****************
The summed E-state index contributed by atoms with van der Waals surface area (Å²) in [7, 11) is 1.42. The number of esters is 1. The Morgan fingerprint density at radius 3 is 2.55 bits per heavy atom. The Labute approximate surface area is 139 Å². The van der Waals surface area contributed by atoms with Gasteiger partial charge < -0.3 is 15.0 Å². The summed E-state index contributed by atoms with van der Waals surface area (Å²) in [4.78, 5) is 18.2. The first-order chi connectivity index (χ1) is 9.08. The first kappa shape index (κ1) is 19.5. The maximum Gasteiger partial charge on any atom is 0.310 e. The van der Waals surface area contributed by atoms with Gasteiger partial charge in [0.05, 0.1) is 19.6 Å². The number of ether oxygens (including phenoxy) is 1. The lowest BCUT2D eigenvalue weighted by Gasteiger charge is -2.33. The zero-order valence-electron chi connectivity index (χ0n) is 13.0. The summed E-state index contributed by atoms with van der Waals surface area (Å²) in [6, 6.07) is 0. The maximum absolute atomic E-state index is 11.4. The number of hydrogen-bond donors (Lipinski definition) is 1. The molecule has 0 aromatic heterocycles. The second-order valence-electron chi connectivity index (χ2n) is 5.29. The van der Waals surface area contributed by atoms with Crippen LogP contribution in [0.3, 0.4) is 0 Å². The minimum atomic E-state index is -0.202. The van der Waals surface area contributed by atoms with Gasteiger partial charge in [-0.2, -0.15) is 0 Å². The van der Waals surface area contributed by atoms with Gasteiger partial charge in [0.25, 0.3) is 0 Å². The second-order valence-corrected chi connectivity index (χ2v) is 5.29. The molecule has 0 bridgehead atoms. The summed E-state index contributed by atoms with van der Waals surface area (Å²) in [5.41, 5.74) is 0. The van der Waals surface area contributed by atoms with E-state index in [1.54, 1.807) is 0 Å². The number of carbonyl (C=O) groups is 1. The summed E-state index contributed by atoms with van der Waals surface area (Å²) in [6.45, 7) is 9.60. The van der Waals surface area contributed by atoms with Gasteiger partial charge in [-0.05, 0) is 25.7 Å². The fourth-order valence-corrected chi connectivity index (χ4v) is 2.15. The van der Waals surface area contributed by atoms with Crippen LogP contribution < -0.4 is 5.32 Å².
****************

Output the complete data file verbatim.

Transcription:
The summed E-state index contributed by atoms with van der Waals surface area (Å²) in [7, 11) is 1.42. The number of esters is 1. The Morgan fingerprint density at radius 3 is 2.55 bits per heavy atom. The Labute approximate surface area is 139 Å². The van der Waals surface area contributed by atoms with Gasteiger partial charge < -0.3 is 15.0 Å². The summed E-state index contributed by atoms with van der Waals surface area (Å²) in [4.78, 5) is 18.2. The first-order chi connectivity index (χ1) is 9.08. The first kappa shape index (κ1) is 19.5. The maximum Gasteiger partial charge on any atom is 0.310 e. The van der Waals surface area contributed by atoms with Gasteiger partial charge in [0.05, 0.1) is 19.6 Å². The number of ether oxygens (including phenoxy) is 1. The lowest BCUT2D eigenvalue weighted by Gasteiger charge is -2.33. The zero-order valence-electron chi connectivity index (χ0n) is 13.0. The summed E-state index contributed by atoms with van der Waals surface area (Å²) in [6, 6.07) is 0. The maximum absolute atomic E-state index is 11.4. The number of hydrogen-bond donors (Lipinski definition) is 1. The molecule has 0 aromatic heterocycles. The second-order valence-electron chi connectivity index (χ2n) is 5.29. The van der Waals surface area contributed by atoms with Crippen LogP contribution in [0.3, 0.4) is 0 Å². The minimum atomic E-state index is -0.202. The van der Waals surface area contributed by atoms with Gasteiger partial charge in [-0.2, -0.15) is 0 Å². The van der Waals surface area contributed by atoms with Gasteiger partial charge in [0.25, 0.3) is 0 Å². The second-order valence-corrected chi connectivity index (χ2v) is 5.29. The molecule has 0 bridgehead atoms. The summed E-state index contributed by atoms with van der Waals surface area (Å²) in [5.41, 5.74) is 0. The van der Waals surface area contributed by atoms with E-state index in [1.54, 1.807) is 0 Å². The number of carbonyl (C=O) groups is 1. The summed E-state index contributed by atoms with van der Waals surface area (Å²) in [6.45, 7) is 9.60. The van der Waals surface area contributed by atoms with Gasteiger partial charge in [-0.05, 0) is 25.7 Å². The fourth-order valence-corrected chi connectivity index (χ4v) is 2.15. The van der Waals surface area contributed by atoms with Crippen LogP contribution < -0.4 is 5.32 Å².